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No. of Electors from each State.

ELECTION FOR THE FIFTH TERM,

COMMENCING MARCH 4, 1805, AND TERMINATING MARCH 3, 1809.

STATES.

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PRESID'T. V. PRES'T.

of Virginia.

Thomas Jefferson,

Charles C. Pinckney,
of South Carolina.

of New York.

George Clinton,

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Thomas Jefferson, elected President, took the oath of office for a second term, and entered upon his duties, March 4, 1805.

George Clinton, elected Vice-President, took the oath of office, and entered upon his duties in the Senate, March 4, 1805.

Among the most important acts of Mr. Jefferson's administration was the purchase of Louisiana from France for $15,000,000, which territory was surrendered to our government in December, 1803.

In November, 1808, the celebrated "ORDERS IN COUNCIL" were issued by the British government, which prohibited all trade with France and her allies; and, as a retaliatory measure, in December following Bonaparte issued his "MILAN DECREE," interdicting all trade with England and her colonies-thus subjecting almost every American vessel on the ocean to capture. In requital for these tyrannous proceedings, and that England and France might both feel their injustice, Congress decreed an embargo; but as this failed to obtain from either power an acknowledgment of our rights, and was also ruinous to our commerce with other nations, it was repealed in March, 1809.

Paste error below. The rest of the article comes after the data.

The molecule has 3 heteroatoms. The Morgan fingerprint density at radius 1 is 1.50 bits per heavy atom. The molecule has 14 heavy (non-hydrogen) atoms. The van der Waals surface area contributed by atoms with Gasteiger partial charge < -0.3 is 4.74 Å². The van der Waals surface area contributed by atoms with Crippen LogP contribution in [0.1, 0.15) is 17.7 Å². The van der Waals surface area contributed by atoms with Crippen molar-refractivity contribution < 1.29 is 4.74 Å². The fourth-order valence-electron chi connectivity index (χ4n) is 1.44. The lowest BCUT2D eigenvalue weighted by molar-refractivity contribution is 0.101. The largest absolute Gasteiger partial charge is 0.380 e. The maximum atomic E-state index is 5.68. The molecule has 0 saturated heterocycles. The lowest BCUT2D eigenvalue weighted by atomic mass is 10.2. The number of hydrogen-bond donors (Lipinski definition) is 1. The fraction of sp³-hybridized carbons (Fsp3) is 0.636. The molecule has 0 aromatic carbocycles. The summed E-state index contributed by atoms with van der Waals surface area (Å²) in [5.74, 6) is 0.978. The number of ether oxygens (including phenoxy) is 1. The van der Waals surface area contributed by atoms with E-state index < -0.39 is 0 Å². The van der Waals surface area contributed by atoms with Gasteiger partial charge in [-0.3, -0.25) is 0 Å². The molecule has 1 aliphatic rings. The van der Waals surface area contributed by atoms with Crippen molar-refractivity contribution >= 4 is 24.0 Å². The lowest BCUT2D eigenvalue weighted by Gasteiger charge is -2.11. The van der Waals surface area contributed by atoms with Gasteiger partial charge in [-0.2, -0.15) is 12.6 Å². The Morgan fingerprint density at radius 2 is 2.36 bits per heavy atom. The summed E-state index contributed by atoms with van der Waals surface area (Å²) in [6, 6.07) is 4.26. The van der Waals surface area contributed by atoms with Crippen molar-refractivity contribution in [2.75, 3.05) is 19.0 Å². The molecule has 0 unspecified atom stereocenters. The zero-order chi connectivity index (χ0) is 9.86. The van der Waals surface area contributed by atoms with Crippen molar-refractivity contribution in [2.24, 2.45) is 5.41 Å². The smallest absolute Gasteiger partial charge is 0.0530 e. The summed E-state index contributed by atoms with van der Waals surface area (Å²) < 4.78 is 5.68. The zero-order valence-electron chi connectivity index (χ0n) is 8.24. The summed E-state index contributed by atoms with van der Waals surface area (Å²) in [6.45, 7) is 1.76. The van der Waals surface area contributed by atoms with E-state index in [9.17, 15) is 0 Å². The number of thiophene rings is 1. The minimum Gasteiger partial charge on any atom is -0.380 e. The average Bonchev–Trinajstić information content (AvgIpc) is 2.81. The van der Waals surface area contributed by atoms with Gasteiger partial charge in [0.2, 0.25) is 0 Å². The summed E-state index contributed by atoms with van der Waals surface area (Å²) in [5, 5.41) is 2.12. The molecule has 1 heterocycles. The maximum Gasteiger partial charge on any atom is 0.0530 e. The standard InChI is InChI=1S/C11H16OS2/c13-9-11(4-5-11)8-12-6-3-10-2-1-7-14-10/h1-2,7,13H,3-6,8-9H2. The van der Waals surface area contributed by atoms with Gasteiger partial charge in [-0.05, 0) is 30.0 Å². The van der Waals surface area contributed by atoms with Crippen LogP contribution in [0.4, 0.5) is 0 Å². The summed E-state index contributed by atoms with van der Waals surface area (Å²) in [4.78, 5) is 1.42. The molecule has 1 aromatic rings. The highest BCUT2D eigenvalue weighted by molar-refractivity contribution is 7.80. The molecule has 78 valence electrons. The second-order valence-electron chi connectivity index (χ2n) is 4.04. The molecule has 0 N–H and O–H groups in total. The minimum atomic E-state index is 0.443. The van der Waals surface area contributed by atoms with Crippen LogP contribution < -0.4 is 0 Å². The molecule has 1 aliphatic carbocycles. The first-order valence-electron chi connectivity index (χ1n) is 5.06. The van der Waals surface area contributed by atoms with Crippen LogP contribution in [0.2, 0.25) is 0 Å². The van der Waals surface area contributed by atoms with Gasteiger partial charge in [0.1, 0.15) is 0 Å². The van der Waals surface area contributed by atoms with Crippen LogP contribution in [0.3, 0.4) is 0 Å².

ELECTION FOR THE SIXTH TERM,

COMMENCING MARCH 4, 1809, AND TERMINATING MARCH 3, 1813.

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James Madison took the oath of office, as President, and entered upon his duties March 4, 1809.

George Clinton, elected Vice-President, took the oath of office, and attended in the Senate, March 4, 1809.

Our national position, especially in regard to England and France, was certainly a very perplexing one when Mr. Madison came to the Presidency. We were not only threatened by enemies abroad, but were harassed by a savage foe on our western frontier, probably urged on by British influence, and led by the famous chief Tecumseh and his brother the Prophet. These last were finally subdued in 1811; but our European foes were more troublesome. After all peaceful means had failed to check the aggressions of England, and when at length "patience had ceased to be a virtue," war was declared against that country, June 19, 1812. The events of that war it is not within our province to record; and it is sufficient to say, that they greatly ele vated the American character in the estimation of both friends and enemies.

No. of Electors from each State.

ELECTION FOR THE SEVENTH TERM,

COMMENCING MARCH 4, 1813, AND TERMINATING MARCH 3, 1817.

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STATES.

PRESID'T. V. PRES'T.

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James Madison, elected President for a second term. [There is no notice on the Journals of Congress of his having taken the oath.] Elbridge Gerry, elected Vice-President, attended in the Senate on the 24th of May, 1813, and exhibited a certificate of his having taken the oath of office prescribed by law, which was read.